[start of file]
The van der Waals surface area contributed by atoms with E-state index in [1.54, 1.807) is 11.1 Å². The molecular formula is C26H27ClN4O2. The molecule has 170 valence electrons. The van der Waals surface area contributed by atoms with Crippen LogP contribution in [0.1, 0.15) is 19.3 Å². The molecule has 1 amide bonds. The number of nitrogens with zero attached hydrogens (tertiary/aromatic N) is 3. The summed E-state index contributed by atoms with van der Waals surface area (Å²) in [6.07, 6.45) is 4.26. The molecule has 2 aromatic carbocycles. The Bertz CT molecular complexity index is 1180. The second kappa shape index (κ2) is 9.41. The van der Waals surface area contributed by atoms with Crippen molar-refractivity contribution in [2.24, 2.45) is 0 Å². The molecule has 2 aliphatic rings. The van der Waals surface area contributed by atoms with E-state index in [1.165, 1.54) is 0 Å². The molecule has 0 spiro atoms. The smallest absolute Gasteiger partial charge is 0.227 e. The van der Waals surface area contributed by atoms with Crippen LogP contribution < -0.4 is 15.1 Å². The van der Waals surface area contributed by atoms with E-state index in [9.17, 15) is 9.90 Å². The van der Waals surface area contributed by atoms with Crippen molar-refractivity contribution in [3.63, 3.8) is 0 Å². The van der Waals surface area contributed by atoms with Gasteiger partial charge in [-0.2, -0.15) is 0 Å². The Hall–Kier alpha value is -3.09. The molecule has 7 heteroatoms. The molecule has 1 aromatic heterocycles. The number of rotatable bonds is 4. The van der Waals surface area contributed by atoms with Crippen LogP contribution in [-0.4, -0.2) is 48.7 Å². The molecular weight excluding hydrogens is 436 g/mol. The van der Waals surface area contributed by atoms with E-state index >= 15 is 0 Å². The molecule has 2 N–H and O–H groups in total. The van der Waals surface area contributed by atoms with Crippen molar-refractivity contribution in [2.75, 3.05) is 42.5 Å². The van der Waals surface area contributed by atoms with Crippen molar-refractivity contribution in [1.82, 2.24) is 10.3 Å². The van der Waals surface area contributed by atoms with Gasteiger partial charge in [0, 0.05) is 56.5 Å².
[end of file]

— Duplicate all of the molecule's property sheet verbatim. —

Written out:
The van der Waals surface area contributed by atoms with E-state index in [1.54, 1.807) is 11.1 Å². The molecular formula is C26H27ClN4O2. The molecule has 170 valence electrons. The van der Waals surface area contributed by atoms with Crippen LogP contribution in [0.1, 0.15) is 19.3 Å². The molecule has 1 amide bonds. The number of nitrogens with zero attached hydrogens (tertiary/aromatic N) is 3. The summed E-state index contributed by atoms with van der Waals surface area (Å²) in [6.07, 6.45) is 4.26. The molecule has 2 aromatic carbocycles. The Bertz CT molecular complexity index is 1180. The second kappa shape index (κ2) is 9.41. The van der Waals surface area contributed by atoms with Crippen molar-refractivity contribution in [2.24, 2.45) is 0 Å². The molecule has 2 aliphatic rings. The van der Waals surface area contributed by atoms with E-state index in [1.165, 1.54) is 0 Å². The molecule has 0 spiro atoms. The smallest absolute Gasteiger partial charge is 0.227 e. The van der Waals surface area contributed by atoms with Crippen LogP contribution < -0.4 is 15.1 Å². The van der Waals surface area contributed by atoms with E-state index in [9.17, 15) is 9.90 Å². The van der Waals surface area contributed by atoms with Crippen molar-refractivity contribution in [3.63, 3.8) is 0 Å². The van der Waals surface area contributed by atoms with Gasteiger partial charge in [-0.2, -0.15) is 0 Å². The Hall–Kier alpha value is -3.09. The molecule has 7 heteroatoms. The molecule has 1 aromatic heterocycles. The number of rotatable bonds is 4. The van der Waals surface area contributed by atoms with Crippen LogP contribution in [-0.4, -0.2) is 48.7 Å². The molecular weight excluding hydrogens is 436 g/mol. The van der Waals surface area contributed by atoms with E-state index >= 15 is 0 Å². The molecule has 2 N–H and O–H groups in total. The van der Waals surface area contributed by atoms with Crippen molar-refractivity contribution in [2.75, 3.05) is 42.5 Å². The van der Waals surface area contributed by atoms with Crippen molar-refractivity contribution in [1.82, 2.24) is 10.3 Å². The van der Waals surface area contributed by atoms with Gasteiger partial charge in [0, 0.05) is 56.5 Å².